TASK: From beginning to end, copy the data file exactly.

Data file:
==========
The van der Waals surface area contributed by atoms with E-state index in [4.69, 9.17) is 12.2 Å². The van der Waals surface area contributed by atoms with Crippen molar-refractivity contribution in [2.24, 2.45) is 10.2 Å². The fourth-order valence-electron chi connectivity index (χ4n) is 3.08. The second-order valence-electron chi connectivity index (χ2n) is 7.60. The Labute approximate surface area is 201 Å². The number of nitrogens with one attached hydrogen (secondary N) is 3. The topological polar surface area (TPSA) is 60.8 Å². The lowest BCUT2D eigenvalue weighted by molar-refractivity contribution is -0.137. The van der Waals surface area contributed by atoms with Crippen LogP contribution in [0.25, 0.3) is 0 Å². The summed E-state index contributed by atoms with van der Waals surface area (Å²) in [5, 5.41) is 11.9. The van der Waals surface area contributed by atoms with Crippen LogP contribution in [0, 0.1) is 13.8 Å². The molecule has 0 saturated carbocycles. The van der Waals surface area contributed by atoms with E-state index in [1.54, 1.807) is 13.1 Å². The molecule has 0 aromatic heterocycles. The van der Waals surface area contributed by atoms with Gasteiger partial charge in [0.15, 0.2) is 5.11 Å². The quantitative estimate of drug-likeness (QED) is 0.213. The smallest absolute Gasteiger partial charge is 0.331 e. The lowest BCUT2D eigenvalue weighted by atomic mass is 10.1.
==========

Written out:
The van der Waals surface area contributed by atoms with E-state index in [4.69, 9.17) is 12.2 Å². The van der Waals surface area contributed by atoms with Crippen molar-refractivity contribution in [2.24, 2.45) is 10.2 Å². The fourth-order valence-electron chi connectivity index (χ4n) is 3.08. The second-order valence-electron chi connectivity index (χ2n) is 7.60. The Labute approximate surface area is 201 Å². The number of nitrogens with one attached hydrogen (secondary N) is 3. The topological polar surface area (TPSA) is 60.8 Å². The lowest BCUT2D eigenvalue weighted by molar-refractivity contribution is -0.137. The van der Waals surface area contributed by atoms with Crippen LogP contribution in [0.25, 0.3) is 0 Å². The summed E-state index contributed by atoms with van der Waals surface area (Å²) in [5, 5.41) is 11.9. The van der Waals surface area contributed by atoms with Crippen LogP contribution in [0, 0.1) is 13.8 Å². The molecule has 0 saturated carbocycles. The van der Waals surface area contributed by atoms with E-state index in [1.54, 1.807) is 13.1 Å². The molecule has 0 aromatic heterocycles. The van der Waals surface area contributed by atoms with Gasteiger partial charge in [0.15, 0.2) is 5.11 Å². The quantitative estimate of drug-likeness (QED) is 0.213. The smallest absolute Gasteiger partial charge is 0.331 e. The lowest BCUT2D eigenvalue weighted by atomic mass is 10.1.